Vertigo Sea – the new three-screen film installation – by John Akomfrah (Ghana) is one of the strongest works, meditating on our relationship with environment, depicting tragic historical moments (slavery, transatlantic trade) and giving keys to “understand the trauma and sense of alienation of displaced subjects”.


© John Akomfrah, Vertigo Sea, 2015, (video still image).


The weight assumed by voices is another interesting point. Don’t expect a silent, muffled show; this is a sound proposal that solicits our listening abilities. Enwezor connects visual / vocal, image / enunciation and devotes his project to orality, be it imagined or heard. There is no place to be quiet amongst stimulations arousing from plural narratives particularly as videos dominate the exhibition. Inevitably, some works suffer due to the occasional sound contamination.

In The Song of the Germans (Deutschlandlied), Emeka Ogboh (Nigeria) asks us to “sense” the voices of African refugees singing the German national anthem in their native tongues. Lyrically, Ogboh addresses the xenophobic and anti-immigrant reactions on the rise in Europe. It is a daunting poignant work that permeates your body; art becomes a contact zone and there is grace in it.


© Emeka Ogboh, The Song of the Germans (Deutschlandlied), 2015 (detail view).


The artworks selected embody the frictions of our current geopolitical environment. Most of them delve into the past, and more precisely an unpleasant one: colonisation, relentless exploitation, acculturation, resource plundering, violence, wars, social upheavals, gender issues… Gonçalo Mabunda (Mozambique) presents thrones made from decommissioned welded weapons, whereas Abu Bakarr Mansaray (Sierra Leone / The Netherlands) invents crazy prototypes for new armament and technological tools designed to kill and destroy.


© Gonçalo Mabunda , The Knowledge Throne, 2014 (One of three sculptures).


© Abu Bakarr Mansaray. Lethal Purpose.


It is disappointing to note that within the African representation only four of 21 artists are female: Marlene Dumas (South Africa), Inji Efflatoun (Egypt), Wangechi Mutu (Kenya/USA) and Fatou Kandé Senghor (Senegal).

The tendency to use case-studies, documentary investigations, archival footages is seen in the vast array of medium and themes presented. Though neither new nor original, these avenues clearly illustrate how the present is linked to the past. Sammy Baloji in his installation ‘The Other Memorial’ alludes to the ongoing plunder of resources, both human and mineral in the Congo. By decorating the copper globe-like dome with scarification marks – an homage to disappearing traditional practices – he signals the cost of such exploitations and the subsequent harm to local identity. The inclusion of such historical material and the evocation of our collective memory, is a reminder that looking into the past to shape the future, is a necessary endeavour though all too often dismissed.


© Sammy Baloji, The Other Memorial, 2015.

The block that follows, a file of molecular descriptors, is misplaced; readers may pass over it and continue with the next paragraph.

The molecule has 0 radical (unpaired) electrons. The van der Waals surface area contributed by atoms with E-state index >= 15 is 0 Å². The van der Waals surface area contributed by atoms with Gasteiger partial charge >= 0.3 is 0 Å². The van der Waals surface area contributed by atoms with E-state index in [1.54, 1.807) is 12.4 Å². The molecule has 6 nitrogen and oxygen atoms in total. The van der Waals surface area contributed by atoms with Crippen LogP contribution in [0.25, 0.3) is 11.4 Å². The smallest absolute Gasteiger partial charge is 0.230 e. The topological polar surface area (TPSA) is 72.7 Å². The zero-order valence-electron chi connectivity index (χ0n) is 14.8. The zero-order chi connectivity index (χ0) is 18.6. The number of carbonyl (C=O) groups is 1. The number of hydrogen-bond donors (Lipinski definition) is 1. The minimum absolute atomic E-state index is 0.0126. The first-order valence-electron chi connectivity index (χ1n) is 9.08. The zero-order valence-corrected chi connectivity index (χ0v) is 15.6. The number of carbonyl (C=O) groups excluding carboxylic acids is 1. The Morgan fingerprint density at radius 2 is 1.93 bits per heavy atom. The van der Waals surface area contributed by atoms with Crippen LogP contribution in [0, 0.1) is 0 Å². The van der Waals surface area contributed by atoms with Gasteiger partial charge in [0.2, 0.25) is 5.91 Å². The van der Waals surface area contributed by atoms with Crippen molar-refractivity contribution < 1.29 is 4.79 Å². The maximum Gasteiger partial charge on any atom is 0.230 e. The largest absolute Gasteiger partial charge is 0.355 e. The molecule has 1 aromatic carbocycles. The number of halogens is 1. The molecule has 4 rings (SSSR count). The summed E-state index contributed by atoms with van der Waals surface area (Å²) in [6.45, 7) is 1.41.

“We are still wedged by frontiers. When I address cartography this is what I challenge. Why should we fit to molds that are colonial products?” – Sammy Baloji


Voices tackling controversial, thorny issues such as decoloniality, slavery, persecution, and ultimately collective amnesia or omission are much needed in Europe. It is bright and invaluable to bring counter narratives and art precisely into these types of context, to reassert that institutions still have work to do towards admitting this historicity. Yet as reviews of this 56th edition begin to go to press, the art world’s grumblings indicate that this crucial point continues to elude many. Or is it because they do not want to hear and remove their blinkers?

Despite the show’s title, there are few artworks dealing directly with the future. The exhibition reads like a mirror depicting a tumultuous panorama of the now. No wonder it emits auras of havoc, cacophony, and dissonance.


© Invisible Borders, Trans-African Project, 2015 . (installation view). Courtesy of Another Africa / Clelia Coussonnet.


One stand out is the vibrant and uplifting installation by the Invisible Borders photography collective (Nigeria). This work gives a sense of the challenges ahead yet does so in a positive and creative way. Their trans-African journeys across physical and metaphorical borders share a judgement-free insider’s vision of the countries they travel through. They use art as an everyday life tool producing work connected to real people. Thus illustrating how creative we can be to cope with our conditions and develop a resilience to act.

All the World’s Futures is worth engaging with for anyone socially conscious. By raising questions and awareness on crucial themes, it invites us to take responsibility to choose what we want to be part of; much like the exhibition that pushes us to side between passive observer or active participant. For a project that is so comprehensive, it lacks works suggesting the healing and curative potentials of art and its power to soothe and soften burdens and scars. Nevertheless, it will make history given its relevancy to current entanglements.


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[1] Currently director of the Haus der Kunst in Munich, he was responsible for the 1997 Johannesburg Biennale, 2002 documenta 11, 2007 Bienal de Sevilla, 2008 Gwangju Biennale and 2012 Triennale at the Palais de Tokyo in Paris..

[2] Adel Abdessemed (Algeria), John Akomfrah (Ghana), Karo Akpokiere (Nigeria), Sammy Baloji (DRC), Nidhal Chamekh (Tunisia), Marlene Dumas (South Africa), Inji Efflatoun (Egypt), Samson Kambalu (Malawi), Kay Hassan (South Africa), Invisible Borders (Kenya), Gonçalo Mabunda (Mozambique), Ibrahim Mahama (Ghana), Abu Bakarr Mansaray (Sierra Leone), Wangechi Mutu (Kenya/USA), Cheikh Ndiaye (Senegal), Emeka Ogboh (Nigeria), Joachim Schönfeldt (South Africa), Massinissa Selmani (Algeria), Fatou Kandé Senghor (Senegal), Mikhael Subotzky (South Africa), and Barthélémy Toguo (Cameroon).


Written by Clelia Coussonnet.

Images courtesy of Another Africa / Clelia Coussonnet.